A blueprint for the perfect phone

Does the perfect phone have a million features, or just a few features that work brilliantly? CNET.co.uk's mobile phone editor Andrew Lim has a crack at describing his perfect phone

Andrew Lim
8 min read

The perfect mobile phone doesn't exist. I wish it wasn't true, but believe me -- I've looked high and low. Pick any phone on the market and you'll find something wrong with it. But rather than criticise what's on offer, I'm going to present you with what I believe is the perfect phone.

It's codenamed DUB -- design, usability, battery life -- and it's the fruit of years of observations. All the technology I mention in this article is available to use now and the specs aren't outlandish -- I've tried to balance them relative to what I think most people want.

Talking to people every day about phones, the four themes that come up time and time again are design, usability, features and battery life. The DUB phone fulfils these four themes in a hopefully straightforward way.

Many of the features I've given the DUB phone are currently available on different handsets, but no phone has all of these features -- yet. Think of this as a call to arms -- can any manufacturer rise to the challenge and make the perfect phone? -Andrew Lim

Thin is definitely in, so the DUB phone would measure 10mm deep. Smooth lines are important too, since I don't want it to jab me in the leg when it's in my pocket. Clean, matte, non-stain surfaces would keep it looking at its best.

I'm not overly keen on moving parts because they can break, so it has to be a candybar-shaped handset -- and built to last. The frame would be made of metal and reinforced around the edges. The DUB's screen would be protected by hardened mineral glass to decrease the chances of it getting scratched.

Touchscreens are very 2007, but I don't think you can beat a standard keypad. For starters, large touchscreens drain battery power and, in general, are rather fiddly to use. Keys you can push produce the kind of tactile feedback that lets you know you've done something without needing to look at the screen.

The keypad must be well-designed and large enough to press without needing to use a fingernail. Each key should be separated from the other without being set too far apart. The keys should also be slightly raised in the middle, similar to the Motorola Q 9's keypad, so that they're easy to find with your thumb.

All the keys on the keypad are backlit by a white light. When you receive a call on the DUB, the send and end call keys' backlights change colour and turn red and green respectively. The send call key also turns green when you're searching through contacts, clearly indicating which button you have to press to make a call.

If I have to squint to read messages or look at photos, then the screen isn't large enough. Unfortunately, big screens drain battery, so the DUB's screen would be divided into two sections.

The top section would be a small electrophoretic screen, similar to the one used in the otherwise awful Motorola F3. This screen is visible in almost any light and would display essential info such as battery life, signal strength, missed calls or messages, and incoming caller details (name/number) during a call. The beauty of electrophoretic technology is that it barely consumes any power.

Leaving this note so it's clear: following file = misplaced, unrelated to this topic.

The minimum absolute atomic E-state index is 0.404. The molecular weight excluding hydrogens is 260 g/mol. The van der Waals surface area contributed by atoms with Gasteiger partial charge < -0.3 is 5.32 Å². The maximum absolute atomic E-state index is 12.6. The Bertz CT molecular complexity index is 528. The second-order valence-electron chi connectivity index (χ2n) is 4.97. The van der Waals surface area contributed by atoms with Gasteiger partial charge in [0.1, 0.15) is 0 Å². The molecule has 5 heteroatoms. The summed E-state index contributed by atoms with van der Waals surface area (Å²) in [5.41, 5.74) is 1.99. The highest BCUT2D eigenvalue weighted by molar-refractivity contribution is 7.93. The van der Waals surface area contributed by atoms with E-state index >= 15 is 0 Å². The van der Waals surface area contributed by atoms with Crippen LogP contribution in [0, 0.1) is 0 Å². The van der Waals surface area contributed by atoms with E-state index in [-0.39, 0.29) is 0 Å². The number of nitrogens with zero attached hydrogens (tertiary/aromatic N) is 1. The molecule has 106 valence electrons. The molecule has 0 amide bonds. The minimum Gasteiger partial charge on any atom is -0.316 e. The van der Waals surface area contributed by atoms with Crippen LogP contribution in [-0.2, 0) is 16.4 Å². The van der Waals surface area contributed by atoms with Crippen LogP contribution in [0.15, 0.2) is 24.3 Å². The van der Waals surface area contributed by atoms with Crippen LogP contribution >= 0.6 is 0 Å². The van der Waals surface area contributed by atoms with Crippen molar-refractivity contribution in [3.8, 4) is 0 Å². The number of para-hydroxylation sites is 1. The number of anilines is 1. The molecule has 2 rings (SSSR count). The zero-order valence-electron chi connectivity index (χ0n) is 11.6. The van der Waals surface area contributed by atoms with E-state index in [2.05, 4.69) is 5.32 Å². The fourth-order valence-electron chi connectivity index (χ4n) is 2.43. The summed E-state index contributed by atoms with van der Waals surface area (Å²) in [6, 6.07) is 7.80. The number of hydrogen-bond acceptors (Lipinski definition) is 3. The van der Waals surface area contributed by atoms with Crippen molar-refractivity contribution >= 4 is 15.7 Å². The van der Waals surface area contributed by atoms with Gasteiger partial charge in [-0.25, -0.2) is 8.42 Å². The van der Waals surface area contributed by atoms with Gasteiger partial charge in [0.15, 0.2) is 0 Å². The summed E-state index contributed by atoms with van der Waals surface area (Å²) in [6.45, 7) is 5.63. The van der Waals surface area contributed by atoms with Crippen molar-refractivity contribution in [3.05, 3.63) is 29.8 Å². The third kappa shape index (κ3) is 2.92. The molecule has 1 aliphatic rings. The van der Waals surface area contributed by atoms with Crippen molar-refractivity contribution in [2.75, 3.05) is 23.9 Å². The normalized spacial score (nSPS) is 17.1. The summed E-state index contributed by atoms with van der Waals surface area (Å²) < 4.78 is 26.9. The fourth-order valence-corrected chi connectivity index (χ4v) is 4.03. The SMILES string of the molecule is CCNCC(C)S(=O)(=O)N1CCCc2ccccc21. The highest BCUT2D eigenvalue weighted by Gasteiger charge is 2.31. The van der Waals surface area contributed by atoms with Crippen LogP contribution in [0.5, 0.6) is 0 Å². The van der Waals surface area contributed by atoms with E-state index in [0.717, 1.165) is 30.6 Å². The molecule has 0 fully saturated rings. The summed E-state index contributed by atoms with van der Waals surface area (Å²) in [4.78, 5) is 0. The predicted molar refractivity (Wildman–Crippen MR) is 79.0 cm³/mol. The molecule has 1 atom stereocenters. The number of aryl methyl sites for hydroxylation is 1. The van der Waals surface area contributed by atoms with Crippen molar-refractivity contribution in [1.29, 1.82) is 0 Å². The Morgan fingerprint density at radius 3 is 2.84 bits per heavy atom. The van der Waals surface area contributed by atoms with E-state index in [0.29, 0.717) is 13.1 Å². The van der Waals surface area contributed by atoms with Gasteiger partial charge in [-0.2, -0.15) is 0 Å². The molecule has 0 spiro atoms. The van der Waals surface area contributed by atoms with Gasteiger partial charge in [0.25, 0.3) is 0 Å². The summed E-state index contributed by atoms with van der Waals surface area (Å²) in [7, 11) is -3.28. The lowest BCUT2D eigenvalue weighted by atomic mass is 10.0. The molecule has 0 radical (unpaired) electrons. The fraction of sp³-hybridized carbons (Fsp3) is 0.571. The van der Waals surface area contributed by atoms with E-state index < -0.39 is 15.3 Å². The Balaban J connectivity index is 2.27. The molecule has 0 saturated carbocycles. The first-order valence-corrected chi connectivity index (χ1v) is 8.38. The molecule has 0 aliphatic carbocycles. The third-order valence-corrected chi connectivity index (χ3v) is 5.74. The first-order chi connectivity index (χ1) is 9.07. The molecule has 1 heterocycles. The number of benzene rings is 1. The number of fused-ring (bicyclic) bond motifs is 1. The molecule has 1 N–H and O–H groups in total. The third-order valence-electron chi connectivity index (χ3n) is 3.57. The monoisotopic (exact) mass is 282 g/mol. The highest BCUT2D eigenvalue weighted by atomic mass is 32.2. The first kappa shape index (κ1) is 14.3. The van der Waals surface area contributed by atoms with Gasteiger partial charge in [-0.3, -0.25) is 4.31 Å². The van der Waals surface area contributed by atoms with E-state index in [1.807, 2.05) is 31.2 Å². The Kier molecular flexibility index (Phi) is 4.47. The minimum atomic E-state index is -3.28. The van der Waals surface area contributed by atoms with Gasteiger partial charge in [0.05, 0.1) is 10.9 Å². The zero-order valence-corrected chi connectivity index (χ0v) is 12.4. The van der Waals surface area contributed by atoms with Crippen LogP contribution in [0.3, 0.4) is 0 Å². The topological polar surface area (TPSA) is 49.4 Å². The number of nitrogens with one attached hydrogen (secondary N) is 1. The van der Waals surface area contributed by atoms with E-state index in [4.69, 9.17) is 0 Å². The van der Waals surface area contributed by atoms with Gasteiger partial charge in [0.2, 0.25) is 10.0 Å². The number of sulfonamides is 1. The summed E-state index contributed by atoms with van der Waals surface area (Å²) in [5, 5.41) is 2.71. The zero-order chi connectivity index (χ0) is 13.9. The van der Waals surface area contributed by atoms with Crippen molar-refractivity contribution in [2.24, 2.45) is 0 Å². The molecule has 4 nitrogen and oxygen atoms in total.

The lower part of the DUB's display would be a much larger OLED colour screen, which would consume much less power than an LCD, but still show bright, colour images. This screen would only be activated when you clicked on the navigation key and would optimise its brightness depending on ambient light via a light sensor, further saving energy.

Underneath the OLED screen at the top of the keypad there would be a navigation key like a mini version of Apple's Click Wheel, which would also let you click it up, down, left and right, as you would on a four-way navigation key. In the middle of the navigation key there would be a semi-spherical OK key that's easy to find and press.

On the back of the phone, the camera would be located at the top of the handset and be used in conjunction with the OK key rather than a dedicated camera button. It would also be covered by hardened mineral glass, to avoid any scratches.

Last, but definitely not least, I want as little branding on the handset as possible. I already know which network I bought the phone on and who made it, so I don't need a constant reminder on the handset's surface or screen. You never see home furniture covered in the words IKEA or DFS, so why would you want it on your phone?

Usability sounds straightforward but is often ignored in phone design. I'm going to focus here on the DUB's software interface.

Almost everyone wants to make calls and send text messages. Other features should be easy to use, but calling and messaging have to be paramount when designing a phone's interface. Calls should sound fantastic and the DUB would come with a sensor that automatically alters call volume depending on ambient noise.

Making and receiving calls, adding new contacts and sending messages on the DUB phone are all one click away from the homepage. Any recent call or message activity is displayed on the home page in a translucent list, similar to how emails are displayed.

This list would be a mixture of the latest five calls and messages made or recieved. If, for example, you've just sent a text message or someone has recently called you, then it appears on this list. When you click on any name, it shows you the message or call details and gives you the option to call or text them. This should make it very easy to contact your nearest and dearest, the people you call and text most often.